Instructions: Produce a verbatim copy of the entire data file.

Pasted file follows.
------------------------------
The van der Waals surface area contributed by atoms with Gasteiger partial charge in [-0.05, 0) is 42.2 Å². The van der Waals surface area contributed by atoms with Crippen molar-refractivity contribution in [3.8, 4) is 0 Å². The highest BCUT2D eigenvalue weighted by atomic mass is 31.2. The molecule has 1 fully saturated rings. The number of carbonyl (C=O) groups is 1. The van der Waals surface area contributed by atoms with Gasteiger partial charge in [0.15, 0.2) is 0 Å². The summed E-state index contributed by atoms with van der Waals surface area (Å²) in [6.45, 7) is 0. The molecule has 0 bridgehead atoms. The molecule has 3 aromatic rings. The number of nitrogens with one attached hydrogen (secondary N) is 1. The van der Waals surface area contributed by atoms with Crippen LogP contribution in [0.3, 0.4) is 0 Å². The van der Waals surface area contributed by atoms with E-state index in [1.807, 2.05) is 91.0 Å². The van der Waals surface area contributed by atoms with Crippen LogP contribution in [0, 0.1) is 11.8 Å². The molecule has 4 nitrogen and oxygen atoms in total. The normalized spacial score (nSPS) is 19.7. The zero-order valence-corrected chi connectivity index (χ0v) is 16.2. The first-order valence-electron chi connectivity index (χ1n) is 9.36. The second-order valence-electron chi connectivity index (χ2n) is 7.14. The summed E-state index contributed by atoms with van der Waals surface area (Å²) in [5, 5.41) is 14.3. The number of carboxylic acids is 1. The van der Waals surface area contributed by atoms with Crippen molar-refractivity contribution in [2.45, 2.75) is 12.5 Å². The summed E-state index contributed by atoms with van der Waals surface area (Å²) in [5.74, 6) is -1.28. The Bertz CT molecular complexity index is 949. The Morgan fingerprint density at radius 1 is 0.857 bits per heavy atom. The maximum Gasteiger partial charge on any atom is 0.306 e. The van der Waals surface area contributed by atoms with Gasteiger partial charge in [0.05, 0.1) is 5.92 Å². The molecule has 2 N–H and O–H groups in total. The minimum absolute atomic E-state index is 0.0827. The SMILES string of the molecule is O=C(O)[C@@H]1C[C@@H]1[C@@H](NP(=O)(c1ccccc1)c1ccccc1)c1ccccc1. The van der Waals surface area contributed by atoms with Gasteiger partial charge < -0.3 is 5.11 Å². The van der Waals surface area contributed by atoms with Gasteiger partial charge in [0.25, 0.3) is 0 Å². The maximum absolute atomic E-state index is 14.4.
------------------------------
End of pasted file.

The van der Waals surface area contributed by atoms with Gasteiger partial charge in [-0.05, 0) is 42.2 Å². The van der Waals surface area contributed by atoms with Crippen molar-refractivity contribution in [3.8, 4) is 0 Å². The highest BCUT2D eigenvalue weighted by atomic mass is 31.2. The molecule has 1 fully saturated rings. The number of carbonyl (C=O) groups is 1. The van der Waals surface area contributed by atoms with Gasteiger partial charge in [0.15, 0.2) is 0 Å². The summed E-state index contributed by atoms with van der Waals surface area (Å²) in [6.45, 7) is 0. The molecule has 0 bridgehead atoms. The molecule has 3 aromatic rings. The number of nitrogens with one attached hydrogen (secondary N) is 1. The van der Waals surface area contributed by atoms with Crippen LogP contribution in [0.3, 0.4) is 0 Å². The van der Waals surface area contributed by atoms with E-state index in [1.807, 2.05) is 91.0 Å². The van der Waals surface area contributed by atoms with Crippen LogP contribution in [0, 0.1) is 11.8 Å². The molecule has 4 nitrogen and oxygen atoms in total. The normalized spacial score (nSPS) is 19.7. The zero-order valence-corrected chi connectivity index (χ0v) is 16.2. The first-order valence-electron chi connectivity index (χ1n) is 9.36. The second-order valence-electron chi connectivity index (χ2n) is 7.14. The summed E-state index contributed by atoms with van der Waals surface area (Å²) in [5, 5.41) is 14.3. The number of carboxylic acids is 1. The van der Waals surface area contributed by atoms with Crippen molar-refractivity contribution in [2.45, 2.75) is 12.5 Å². The summed E-state index contributed by atoms with van der Waals surface area (Å²) in [5.74, 6) is -1.28. The Bertz CT molecular complexity index is 949. The Morgan fingerprint density at radius 1 is 0.857 bits per heavy atom. The maximum Gasteiger partial charge on any atom is 0.306 e. The van der Waals surface area contributed by atoms with Gasteiger partial charge in [0.05, 0.1) is 5.92 Å². The molecule has 2 N–H and O–H groups in total. The minimum absolute atomic E-state index is 0.0827. The SMILES string of the molecule is O=C(O)[C@@H]1C[C@@H]1[C@@H](NP(=O)(c1ccccc1)c1ccccc1)c1ccccc1. The van der Waals surface area contributed by atoms with Gasteiger partial charge < -0.3 is 5.11 Å². The van der Waals surface area contributed by atoms with Gasteiger partial charge in [0.25, 0.3) is 0 Å². The maximum absolute atomic E-state index is 14.4.